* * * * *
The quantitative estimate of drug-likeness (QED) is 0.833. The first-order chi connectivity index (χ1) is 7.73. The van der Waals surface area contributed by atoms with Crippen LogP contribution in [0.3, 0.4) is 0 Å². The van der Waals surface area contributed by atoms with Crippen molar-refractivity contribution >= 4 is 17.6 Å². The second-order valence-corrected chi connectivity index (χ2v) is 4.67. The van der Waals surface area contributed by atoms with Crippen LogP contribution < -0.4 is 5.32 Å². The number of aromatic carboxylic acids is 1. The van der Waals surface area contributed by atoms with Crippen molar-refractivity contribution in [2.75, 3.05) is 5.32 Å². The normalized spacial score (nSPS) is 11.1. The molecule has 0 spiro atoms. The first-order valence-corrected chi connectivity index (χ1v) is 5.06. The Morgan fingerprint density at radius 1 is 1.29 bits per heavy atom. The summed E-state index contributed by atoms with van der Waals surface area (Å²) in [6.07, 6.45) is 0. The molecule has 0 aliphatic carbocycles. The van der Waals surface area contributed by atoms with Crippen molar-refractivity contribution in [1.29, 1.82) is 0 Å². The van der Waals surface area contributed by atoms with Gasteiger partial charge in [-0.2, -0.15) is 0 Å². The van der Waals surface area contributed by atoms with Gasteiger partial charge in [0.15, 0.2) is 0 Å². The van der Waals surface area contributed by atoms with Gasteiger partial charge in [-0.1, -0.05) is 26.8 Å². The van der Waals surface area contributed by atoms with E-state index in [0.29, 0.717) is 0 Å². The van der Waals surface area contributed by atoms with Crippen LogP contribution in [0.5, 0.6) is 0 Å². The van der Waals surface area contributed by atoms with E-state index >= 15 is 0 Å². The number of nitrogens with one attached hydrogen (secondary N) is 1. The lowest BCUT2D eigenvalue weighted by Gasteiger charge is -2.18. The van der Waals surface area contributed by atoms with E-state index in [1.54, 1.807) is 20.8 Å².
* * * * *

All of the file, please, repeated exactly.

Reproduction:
The quantitative estimate of drug-likeness (QED) is 0.833. The first-order chi connectivity index (χ1) is 7.73. The van der Waals surface area contributed by atoms with Crippen LogP contribution in [0.3, 0.4) is 0 Å². The van der Waals surface area contributed by atoms with Crippen molar-refractivity contribution >= 4 is 17.6 Å². The second-order valence-corrected chi connectivity index (χ2v) is 4.67. The van der Waals surface area contributed by atoms with Crippen LogP contribution < -0.4 is 5.32 Å². The number of aromatic carboxylic acids is 1. The van der Waals surface area contributed by atoms with Crippen molar-refractivity contribution in [2.75, 3.05) is 5.32 Å². The normalized spacial score (nSPS) is 11.1. The molecule has 0 spiro atoms. The first-order valence-corrected chi connectivity index (χ1v) is 5.06. The Morgan fingerprint density at radius 1 is 1.29 bits per heavy atom. The summed E-state index contributed by atoms with van der Waals surface area (Å²) in [6.07, 6.45) is 0. The molecule has 0 aliphatic carbocycles. The van der Waals surface area contributed by atoms with Crippen molar-refractivity contribution in [1.29, 1.82) is 0 Å². The van der Waals surface area contributed by atoms with Gasteiger partial charge in [-0.2, -0.15) is 0 Å². The van der Waals surface area contributed by atoms with Gasteiger partial charge in [0.15, 0.2) is 0 Å². The van der Waals surface area contributed by atoms with Gasteiger partial charge in [-0.1, -0.05) is 26.8 Å². The van der Waals surface area contributed by atoms with E-state index in [0.29, 0.717) is 0 Å². The van der Waals surface area contributed by atoms with Crippen LogP contribution in [0.5, 0.6) is 0 Å². The van der Waals surface area contributed by atoms with E-state index >= 15 is 0 Å². The number of nitrogens with one attached hydrogen (secondary N) is 1. The lowest BCUT2D eigenvalue weighted by Gasteiger charge is -2.18. The van der Waals surface area contributed by atoms with E-state index in [1.54, 1.807) is 20.8 Å².